Parents and School

The First Casualty

Author: 
Scott
Children are born with one overriding drive. They seek to grow up and to gain mastery over their own lives. Any child who grows up in a wider culture that values freedom is naturally jealous of what s/he feels to … Continue reading

Senate Confirmations, Donuts and the Price of Justice

Author: 
Foss Tighe
Last week I found an example of “life imitating life”. Or more specifically life at SVS was imitating life in Washington. I am fascinated by the quirky details of democratic institutions. So, I got a little thrill when the 50-50 … Continue reading

No Morning Bell Rings at the Sudbury Valley School

Author: 
Foss Tighe
Recently I was struggling with ideas on how to get the kids to help out more around the house. I found myself pondering what leverage I had over the kids. We have chosen not to make their allowance dependent on … Continue reading

Know Thyself - Know Thy Fun

Author: 
Associated School: 

Student readingLooking through children’s toy catalogs I’m always struck by the language. Scattered throughout the pictures of all sorts of toys, plastic or wood, bright colors or neutral colors, puzzles, trucks, dolls or whatever, there are special snippets of language designed to tell me something important. But what are they telling me? Phrases like “kickstart your child’s play,” “support your child’s development,” and “piano keys that play music and encourage creativity.” They make me suspicious. The first sounds violent, the next obvious, and the last sounds absurd. Since when did piano keys not play music or discourage creativity? Phrases like “helps your baby develop from a crawler to a walker through adaptive technology” are possibly reassuring to those concerned their children might instead develop from a crawler to a swimmer, or perhaps an orthodontist. Phrases like “differentiate among colors and sizes” make me imagine my toddler sorting white and brown eggs into large, extra large and jumbo sizes in an egg factory. 

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Death Knell for “Not on a School Night”

Author: 
Foss Tighe
There are so many ways that SVS challenges the way we think about school and education. Some are deep and profound others are just strange. Recently my daughter asked if she could sleep over at a friend’s house. It was … Continue reading

My First Glimpse of What SVS Is Really About

Author: 
Foss Tighe
While I was reading Daniel Greenberg’s essay (“Are 1000 Pictures Worth One Word?”) on why it has been so difficult to convey the SVS experience in film and pictures (http://www.sudval.org/essays/092015.shtml), I found myself thinking about the evolution of my own … Continue reading

Children as actors in their own lives

Author: 
Foss Tighe
When we first enrolled our girls in SVS, I thought the emphasis on having both parents and kids sign things was a little silly or forced. The kids were nervous, not about going to SVS, but how they should sign. … Continue reading

Gavin’s Education

Author: 
Shawna Nehiley
Our family recently moved to Framingham to be closer to SVS, and during my long hours of packing I found a large plastic bin filled with my son Gavinʼs elementary school papers. These were papers from kindergarten through the middle … Continue reading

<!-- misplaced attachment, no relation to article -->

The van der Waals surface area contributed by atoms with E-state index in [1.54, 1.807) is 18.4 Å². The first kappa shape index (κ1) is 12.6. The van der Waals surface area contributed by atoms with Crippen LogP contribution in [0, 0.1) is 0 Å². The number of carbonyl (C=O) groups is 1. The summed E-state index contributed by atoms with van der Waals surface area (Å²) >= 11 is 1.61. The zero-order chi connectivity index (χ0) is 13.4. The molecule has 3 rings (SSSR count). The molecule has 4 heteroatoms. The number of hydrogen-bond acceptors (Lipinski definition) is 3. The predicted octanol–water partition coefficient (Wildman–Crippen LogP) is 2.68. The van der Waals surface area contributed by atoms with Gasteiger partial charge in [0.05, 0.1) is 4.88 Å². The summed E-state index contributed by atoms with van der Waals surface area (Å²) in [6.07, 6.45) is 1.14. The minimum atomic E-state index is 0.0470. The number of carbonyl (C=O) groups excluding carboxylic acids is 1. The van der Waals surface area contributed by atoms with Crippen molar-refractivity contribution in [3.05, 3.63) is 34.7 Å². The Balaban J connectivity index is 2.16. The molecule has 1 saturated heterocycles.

Learning to Unplug from the Cultural Grid

Author: 
Associated School: 

Upon entering the doors at the Sudbury School for the open house, I noticed that there was no one available to engage my expectations for the usual handshakes and prepared introductions. Instead, warm but non-intrusive faces said hello, spaciously waiting for a hint of what we needed as visitors. It also felt like no one owned the building, space, or school, but instead expected that you should fill it as you like, not with “egoic mentalizations” that reflect the proscribed culture and conditioning we are accustomed to. At once I felt that I had to allow myself more space. A short while later, I had the recognition that all that hand shaking and greeting I am accustomed to is actually a kind of “sell.” “Sell” is the norm of the culture I was brought up in. In my family and community and schooling, you sell yourself by becoming articulate, learning how and who to hang with and when to drop names and by adorning proper handshaking. This way you will let people know you belong to the “right” club, or are cut from a certain cloth. Hence, it was an old and recognized structure in me that felt the respectful peace and non-pressured atmosphere at Sudbury as a discord. But as I challenged my usual internal frame, I also experienced it as hugely relaxing and pleasurable. Here there was no one imposing their will on another. After a while of exploring the physical space and finding their own way around, the group assembled to answer questions for the visitors. Again there was a deep peaceful space that was palpable as I calmed my “ready to step-up and fill the void self” back down again. Instead, I was able to notice what I can only describe as the roominess to be.

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The Sudbury Conversation

Associated School: 

I was talking to the father of a newly enrolled student recently.  During the conversation he told me about his experiences telling his friends about having his son enrolled at the school.  He said the basic conversation goes like this:

Friend: “So how is your son doing?”
Father: “Great!”
Friend: “Where is he going to school?”
Father: “He just started at the Sudbury School.”
Friend: “Ooohhhhhh….”

Accompanying this sound is a rather quizzical look.  While not saying any words, the sound and the expression convey a lot of meaning: thoughtfulness, concern, incredulity, and a large dose of “I don’t know what to say about that”.

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Contact Us

Hudson Valley Sudbury School

84 Zena Road
Kingston, NY 12401
 
Phone: 845-679-1002
Fax: 845-679-3874